Towards a Neural Measure of Value and the Modelling of Choice in Strategic Games
Webb, Ryan G.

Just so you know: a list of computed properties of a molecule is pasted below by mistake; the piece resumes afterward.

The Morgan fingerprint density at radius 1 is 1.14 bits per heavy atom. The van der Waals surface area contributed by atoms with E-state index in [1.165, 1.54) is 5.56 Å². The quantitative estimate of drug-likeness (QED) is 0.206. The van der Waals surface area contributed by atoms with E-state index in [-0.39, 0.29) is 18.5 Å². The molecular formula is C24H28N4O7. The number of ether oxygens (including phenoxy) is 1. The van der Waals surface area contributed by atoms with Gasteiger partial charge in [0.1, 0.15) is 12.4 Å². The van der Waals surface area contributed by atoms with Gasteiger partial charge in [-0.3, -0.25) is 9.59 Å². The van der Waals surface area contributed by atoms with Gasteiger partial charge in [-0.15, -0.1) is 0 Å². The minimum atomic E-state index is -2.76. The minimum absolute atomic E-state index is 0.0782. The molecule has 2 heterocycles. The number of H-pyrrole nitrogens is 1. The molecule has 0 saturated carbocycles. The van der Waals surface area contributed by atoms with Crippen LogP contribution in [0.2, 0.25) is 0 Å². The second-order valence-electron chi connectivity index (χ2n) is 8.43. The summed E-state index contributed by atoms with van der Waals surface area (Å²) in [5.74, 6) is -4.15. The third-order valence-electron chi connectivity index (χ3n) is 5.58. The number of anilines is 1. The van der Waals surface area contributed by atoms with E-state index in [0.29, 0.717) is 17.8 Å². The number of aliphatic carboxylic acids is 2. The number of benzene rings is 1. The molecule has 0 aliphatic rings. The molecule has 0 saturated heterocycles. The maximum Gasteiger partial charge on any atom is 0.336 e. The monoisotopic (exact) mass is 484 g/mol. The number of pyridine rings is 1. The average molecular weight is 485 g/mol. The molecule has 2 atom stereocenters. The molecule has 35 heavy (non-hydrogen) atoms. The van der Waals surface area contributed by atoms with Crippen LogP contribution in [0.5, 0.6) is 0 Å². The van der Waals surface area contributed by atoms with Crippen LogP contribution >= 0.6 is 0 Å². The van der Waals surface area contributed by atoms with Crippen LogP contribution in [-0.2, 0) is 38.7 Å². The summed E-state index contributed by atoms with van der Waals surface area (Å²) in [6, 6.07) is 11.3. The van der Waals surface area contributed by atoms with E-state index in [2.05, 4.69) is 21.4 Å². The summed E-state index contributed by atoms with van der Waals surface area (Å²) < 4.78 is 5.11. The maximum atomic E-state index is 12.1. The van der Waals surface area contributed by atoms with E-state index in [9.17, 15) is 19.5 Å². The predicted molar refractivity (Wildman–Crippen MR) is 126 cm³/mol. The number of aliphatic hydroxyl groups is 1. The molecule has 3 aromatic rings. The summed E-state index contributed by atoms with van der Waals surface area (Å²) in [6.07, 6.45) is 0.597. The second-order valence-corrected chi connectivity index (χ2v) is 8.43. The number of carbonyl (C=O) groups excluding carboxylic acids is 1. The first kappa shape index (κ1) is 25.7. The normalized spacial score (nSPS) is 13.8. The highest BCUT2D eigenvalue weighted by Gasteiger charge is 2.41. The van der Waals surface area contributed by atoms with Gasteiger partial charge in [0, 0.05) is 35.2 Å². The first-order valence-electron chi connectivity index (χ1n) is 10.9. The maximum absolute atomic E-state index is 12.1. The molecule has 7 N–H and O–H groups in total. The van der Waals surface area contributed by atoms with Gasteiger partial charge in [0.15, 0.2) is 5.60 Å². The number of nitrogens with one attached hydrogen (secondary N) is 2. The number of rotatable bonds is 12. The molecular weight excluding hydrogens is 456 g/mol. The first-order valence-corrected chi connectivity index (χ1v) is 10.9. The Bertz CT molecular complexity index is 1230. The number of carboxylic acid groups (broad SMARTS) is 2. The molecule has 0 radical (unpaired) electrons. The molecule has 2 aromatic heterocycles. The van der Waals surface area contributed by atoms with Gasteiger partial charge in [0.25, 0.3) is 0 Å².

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Neuroeconomic models take economic theory literally, interpreting hypothesized quantities as observables in the brain in order to provide insight into choice behaviour. This thesis develops a model of the neural decision process in strategic games with a unique mixed strategy equilibrium. In such games, players face both an incentive to best-respond to valuations and to act unpredictably. Similarly, we model choice as the result of the interaction between action value and the noise inherent in networks of spiking neurons. Our neural model generates any ratio of choices through the specification of action value, including the equilibrium ratio, and provides an explanation for why we observe equilibrium behaviour in some contexts and not others. The model generalizes to a random-utility model which gives a structural specification to the error term and makes action value observable in the spike rates of neurons. Action value is measured in the spike activity of the Superior Colliculus (SC) while monkeys play a saccade version of matching pennies. We find SC activity predicts upcoming choices and is influenced by the history of events in the game, correlating with a behaviourally-established model of learning, and choice simulations based on neural measures of value exhibit similar biases to our behavioural data. A neural measure of value yields a glimpse at how valuations are updated in response to new information and compared stochastically, providing us with unique insight into modelling choice in strategic games.